Year Released: 2001
MPAA Rating: PG
Running Time: 92 minutes
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The problem with Canadian films is that they try too hard to be American, or they’re too Canadian to appeal to a wider audience. “Highway 61″ (1990) could be thought of as a precursor to “Pulp Fiction” but no one saw it, and when “Cube” was released a couple of years ago to acclaim, it was mercilessly compared to “Pi.” It says something that the most popular film to come out of Canada was “Porky’s.” If there’s one genre that might be considered uncharted territory for Canadian film it’s the romantic-comedy and now we get “The Art of Woo.” Problem is, it’s just a low rent knockoff of “Breakfast at Tiffany’s.”
Alessa Woo(former MuchMucic VJ Sook-Yin Lee) is an underdog from Toronto who dreams of marrying a rich guy, or to be more exact, she dreams of being a modern day incarnation of Audrey Hepburn. To get the rich boyfriend, she pretends to be a rich Hong Kong debutante and tries to fit in with the beautiful people of high society. Predictably, the first guy she traps isn’t rich at all, but a total scumbag(Don McKellar). Then she meets the man of her dreams; a bright young artist(Adam Beach) and a tenant in her building. The guy has everything, except money, and then, guess what happens? A rich guy falls in love with Alessa and quickly proposes. Does she choose love or money?
There have been many a successful romantic-comedy made from lesser plots than “The Art of Woo” but rarely do they appear as sluggish and as graceless as this film. The plot of “The Art of Woo” is so needlessly complicated that it just poisons everything. That’s not to mention the predictability of the story. Is it any surprise that Ben(Beach) has some connection with Alessa’s rich new fiancé? A better romantic-comedy would offer a myriad of pleasant distractions, but “The Art of Woo” is rather barren. The “forced quirkiness” of the film and the way it telegraphs every move really inspires resentment.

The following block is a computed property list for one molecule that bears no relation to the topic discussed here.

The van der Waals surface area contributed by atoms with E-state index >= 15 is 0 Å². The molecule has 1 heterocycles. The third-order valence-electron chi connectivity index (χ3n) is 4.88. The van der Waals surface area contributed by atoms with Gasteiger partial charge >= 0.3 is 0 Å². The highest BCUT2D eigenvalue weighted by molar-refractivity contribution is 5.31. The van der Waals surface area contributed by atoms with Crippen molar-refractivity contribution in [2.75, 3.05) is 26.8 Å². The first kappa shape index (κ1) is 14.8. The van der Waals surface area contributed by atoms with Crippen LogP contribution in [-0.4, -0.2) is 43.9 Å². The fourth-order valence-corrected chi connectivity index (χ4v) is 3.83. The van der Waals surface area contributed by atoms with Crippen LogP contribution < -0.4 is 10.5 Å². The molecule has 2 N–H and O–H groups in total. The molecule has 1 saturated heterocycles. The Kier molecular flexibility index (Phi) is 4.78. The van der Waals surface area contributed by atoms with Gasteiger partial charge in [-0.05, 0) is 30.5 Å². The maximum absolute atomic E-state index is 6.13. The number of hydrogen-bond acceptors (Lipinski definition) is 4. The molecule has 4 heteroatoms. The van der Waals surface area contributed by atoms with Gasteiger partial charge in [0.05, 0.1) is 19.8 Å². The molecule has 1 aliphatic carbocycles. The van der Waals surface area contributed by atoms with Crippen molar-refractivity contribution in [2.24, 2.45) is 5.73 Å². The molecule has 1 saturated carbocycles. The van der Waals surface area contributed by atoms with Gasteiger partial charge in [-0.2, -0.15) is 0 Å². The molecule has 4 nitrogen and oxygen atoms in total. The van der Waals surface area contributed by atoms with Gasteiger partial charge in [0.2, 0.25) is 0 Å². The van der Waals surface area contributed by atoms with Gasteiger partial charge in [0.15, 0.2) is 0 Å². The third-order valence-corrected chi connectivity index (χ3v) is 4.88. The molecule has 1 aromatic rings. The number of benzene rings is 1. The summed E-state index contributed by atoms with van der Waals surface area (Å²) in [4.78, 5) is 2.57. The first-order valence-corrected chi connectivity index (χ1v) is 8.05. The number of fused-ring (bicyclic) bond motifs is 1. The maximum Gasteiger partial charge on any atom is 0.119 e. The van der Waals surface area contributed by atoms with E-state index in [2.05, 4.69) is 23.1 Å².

There’s a desperation at the screenplay level here. As “The Art of Woo” struggles to get off the ground, the film switches back and forth, from deep emotions to light comedy to being quirky. It’s as if Director Helen Lee was trying to throw everything at the wall and hoping that something would stick. That’s how it feels for the viewer.
Is there anything good in the film? Yes, there’s Adam Beach, he’s good. He’s a very striking young actor, and there’s something going on with him. You might remember him from “Smoke Signals” where he showed good comic timing. The fact that he’s Native-American, a rare species in Hollywood, makes him stand out even more. Beach is the kind of exotic, charming presence who makes you wish he had better dialogue to say and a better movie to say it in.
But let’s be honest here. Films like “The Art of Woo” are basically sample reels. To be fair, on the basis of this work, you could say that writer-director Helen Lee knows how to frame a scene, and work well with actors, despite a weak script. Maybe Lee will use this and go on to make a good film which “The Art of Woo” is most certainly not. Lee has, if nothing else, made a professional looking film(on a budget of $450,000) and she certainly shows a willingness to use every trick in the romantic-comedy book. This one just doesn’t have enough woo, or woo that’s new.
Posted on December 13, 2001 in Reviews by David Grove
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